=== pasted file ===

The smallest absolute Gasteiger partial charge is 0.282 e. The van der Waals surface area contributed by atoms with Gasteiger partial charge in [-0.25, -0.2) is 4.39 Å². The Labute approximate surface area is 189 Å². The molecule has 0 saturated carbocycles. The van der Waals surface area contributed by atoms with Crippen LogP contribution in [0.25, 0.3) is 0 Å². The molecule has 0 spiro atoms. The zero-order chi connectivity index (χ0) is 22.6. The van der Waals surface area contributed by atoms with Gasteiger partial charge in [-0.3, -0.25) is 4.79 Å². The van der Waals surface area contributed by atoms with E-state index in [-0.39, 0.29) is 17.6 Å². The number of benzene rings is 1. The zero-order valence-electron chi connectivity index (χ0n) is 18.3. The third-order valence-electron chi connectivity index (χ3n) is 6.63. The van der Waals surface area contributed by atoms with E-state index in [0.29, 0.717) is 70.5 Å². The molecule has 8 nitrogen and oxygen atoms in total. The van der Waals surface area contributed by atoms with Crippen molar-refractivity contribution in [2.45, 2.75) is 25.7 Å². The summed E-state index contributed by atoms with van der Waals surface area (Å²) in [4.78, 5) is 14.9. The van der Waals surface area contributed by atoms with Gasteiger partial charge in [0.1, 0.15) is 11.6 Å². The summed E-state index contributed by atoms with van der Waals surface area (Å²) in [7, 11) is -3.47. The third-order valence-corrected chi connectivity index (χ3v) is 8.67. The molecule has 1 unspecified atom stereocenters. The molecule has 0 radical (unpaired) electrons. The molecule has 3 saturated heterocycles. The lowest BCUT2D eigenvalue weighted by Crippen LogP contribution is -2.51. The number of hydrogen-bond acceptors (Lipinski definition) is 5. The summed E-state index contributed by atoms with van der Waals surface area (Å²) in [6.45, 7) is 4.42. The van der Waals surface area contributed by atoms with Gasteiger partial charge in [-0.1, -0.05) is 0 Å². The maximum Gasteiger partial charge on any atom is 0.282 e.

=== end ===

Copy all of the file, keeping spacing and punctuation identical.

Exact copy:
The smallest absolute Gasteiger partial charge is 0.282 e. The van der Waals surface area contributed by atoms with Gasteiger partial charge in [-0.25, -0.2) is 4.39 Å². The Labute approximate surface area is 189 Å². The molecule has 0 saturated carbocycles. The van der Waals surface area contributed by atoms with Crippen LogP contribution in [0.25, 0.3) is 0 Å². The molecule has 0 spiro atoms. The zero-order chi connectivity index (χ0) is 22.6. The van der Waals surface area contributed by atoms with Gasteiger partial charge in [-0.3, -0.25) is 4.79 Å². The van der Waals surface area contributed by atoms with E-state index in [-0.39, 0.29) is 17.6 Å². The number of benzene rings is 1. The zero-order valence-electron chi connectivity index (χ0n) is 18.3. The third-order valence-electron chi connectivity index (χ3n) is 6.63. The van der Waals surface area contributed by atoms with E-state index in [0.29, 0.717) is 70.5 Å². The molecule has 8 nitrogen and oxygen atoms in total. The van der Waals surface area contributed by atoms with Crippen molar-refractivity contribution in [2.45, 2.75) is 25.7 Å². The summed E-state index contributed by atoms with van der Waals surface area (Å²) in [4.78, 5) is 14.9. The van der Waals surface area contributed by atoms with Gasteiger partial charge in [0.1, 0.15) is 11.6 Å². The summed E-state index contributed by atoms with van der Waals surface area (Å²) in [7, 11) is -3.47. The third-order valence-corrected chi connectivity index (χ3v) is 8.67. The molecule has 1 unspecified atom stereocenters. The molecule has 0 radical (unpaired) electrons. The molecule has 3 saturated heterocycles. The lowest BCUT2D eigenvalue weighted by Crippen LogP contribution is -2.51. The number of hydrogen-bond acceptors (Lipinski definition) is 5. The summed E-state index contributed by atoms with van der Waals surface area (Å²) in [6.45, 7) is 4.42. The van der Waals surface area contributed by atoms with Gasteiger partial charge in [-0.1, -0.05) is 0 Å². The maximum Gasteiger partial charge on any atom is 0.282 e.